Mark Pettijohn holds up a radish he picked out of a field near Solomon on Tuesday, Oct. 5, 2010. Pettijohn is usinf radishes and turnips as a cover crop. (photo by Jeff Cooper/ Salina Journal) | Buy Journal Photos


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A turnip grows in one of Mark Pettijohn’s fields near Solomon on Tuesday, Oct. 5, 2010. Pettijohn is using turnips and radishes as a cover crop. (photo by Jeff Cooper/ Salina Journal)

A radish grows in one of Mark Pettijohn’s fields on Tuesday, Oct. 5, 2010. (photo by Jeff Cooper/ Salina Journal)

Local farmer goes unconventional with cover crops

By TIM UNRUH Salina Journal
SOLOMON — Mark Pettijohn builds failure into his farming operation and expects some stinkers while experimenting with “green” and “unconventional” methods.

Sometimes he hits it big, however, and a field busts loose with gorgeous bounty.

“They show up once in awhile,” said Pettijohn, 41.

A 100-acre patch of land just a few miles southwest of Solomon is exhibiting traits worth remembering — a cover crop of “glorious radishes and turnips,” he said. “It’s a jungle out there.”

Pettijohn planted them late last summer, with no intention of harvesting, although cattle owned by his uncle, Arden Peterson, may grow fat grazing the land this fall.

Pettijohn is letting the root vegetables work some magic to improve the soil and hopes for higher returns when corn is planted there next spring.

“This is the third attempt at radishes and turnips. Now we’ve kind of nailed it,” Pettijohn said, gazing over the field adorned with lush foliage hooked to bulging turnips and long white radishes that are still growing.

The root vegetables naturally dig in, and when they are eaten by cattle or decompose quickly after dying from the frost — due here in mid-October — they leave valuable nitrogen and micro-nutrients, such as zinc and sulphur, to help future crops.

The plants are in the ground to break it up, sort of like plowing it without putting a plow in the field.

Radish and turnip roots “can create some root channels for moisture and root penetration,” said Tom Maxwell, of Salina, district agricultural Extension agent.

“That cover crop root is creating a channel to help alleviate soil compaction,” he said. “If you’re going to come back next year with corn, it’s an option for no-till (farmers).”

Five weeks after wheat was harvested from the field, on July 30, Pettijohn used an air seeder to blow 2 1/2 pounds per acre of turnip seed onto the ground. He followed Aug. 1 with a shallow planting — one-quarter inch deep “just barely in the dirt” — of radishes, at a rate of 1 1/2 pounds of seed per acre.

A good stand of both crops emerged, thanks in part to ample moisture late in the growing season.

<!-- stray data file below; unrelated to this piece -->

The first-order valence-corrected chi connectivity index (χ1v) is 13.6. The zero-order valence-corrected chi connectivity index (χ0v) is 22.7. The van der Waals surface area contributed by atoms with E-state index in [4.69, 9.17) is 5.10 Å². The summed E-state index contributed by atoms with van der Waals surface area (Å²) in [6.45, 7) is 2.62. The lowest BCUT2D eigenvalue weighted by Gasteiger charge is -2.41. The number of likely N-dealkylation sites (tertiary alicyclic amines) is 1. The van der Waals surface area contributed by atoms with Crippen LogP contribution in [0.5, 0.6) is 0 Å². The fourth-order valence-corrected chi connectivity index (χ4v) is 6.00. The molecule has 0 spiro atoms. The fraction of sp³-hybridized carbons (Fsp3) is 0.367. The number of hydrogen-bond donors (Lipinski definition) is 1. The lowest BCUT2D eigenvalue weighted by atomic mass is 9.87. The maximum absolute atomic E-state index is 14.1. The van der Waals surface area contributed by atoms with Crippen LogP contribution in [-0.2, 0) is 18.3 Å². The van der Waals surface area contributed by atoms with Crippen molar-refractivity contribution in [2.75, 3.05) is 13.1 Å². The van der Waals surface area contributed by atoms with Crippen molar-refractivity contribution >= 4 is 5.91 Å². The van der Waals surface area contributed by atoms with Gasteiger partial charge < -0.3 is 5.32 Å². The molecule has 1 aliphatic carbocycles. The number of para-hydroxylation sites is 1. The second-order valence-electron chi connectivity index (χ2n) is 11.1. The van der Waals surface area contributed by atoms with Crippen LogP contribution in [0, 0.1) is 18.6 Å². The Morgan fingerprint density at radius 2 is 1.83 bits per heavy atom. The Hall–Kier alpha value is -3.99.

“This is good ground. We put the crop where we knew it would work, to get good at it,” Pettijohn said. “Next year, we’ll move the process to a field that doesn’t have as good of soil.”

Turnips as a grazing crop have been around a long time, and radishes have become popular in recent years to help ease soil compaction, said Don Miller, a salesman at Kauffman Seeds, of Haven, where Pettijohn purchased his seed.

Cover crops provide more than one service, Miller said.

“In a no-till situation, you need biomass. The more residue you can have on top of the ground, that goes into the ground, it creates more fertile soil,” he said. “If you keep residue on the top, it helps suppress weeds.”

Rye, winter oats, barley, triticale and Austrian winter peas are among the most popular cover crops in these parts, Miller said.

Root crops such as radishes will penetrate the hard pan that often exists between 10 to 14 inches deep, aerating the soil and allowing moisture to penetrate.

Radishes are also called “nitrogen scavengers,” he said.

“They penetrate below that hard pan, bringing nitrogen into the foliage,” Miller said. As the plants deteriorate, he said, the nitrogen is available for the next crop.

Pettijohn also plants sunflowers after wheat.

“They will root deep and break up the soil,” he said. “We’ve been extremely successful double-cropping sunflowers.”

A no-till farmer since 1999, Pettijohn farms about 3,300 acres of land, one-third of which is owned by his family. The remainder is leased.

“We’ve created tons of organic matter,” he said.

Pettijohn admits to being a bit different. A 1992 graduate of the University of Kansas, he completed degrees in accounting and business administration.

“I consider some of what I do gardening,” Pettijohn said. “Some things are green and some are unconventional, but I enjoy it.”

n Reporter Tim Unruh can be reached at 822-1419 or by e-mail at [email protected].

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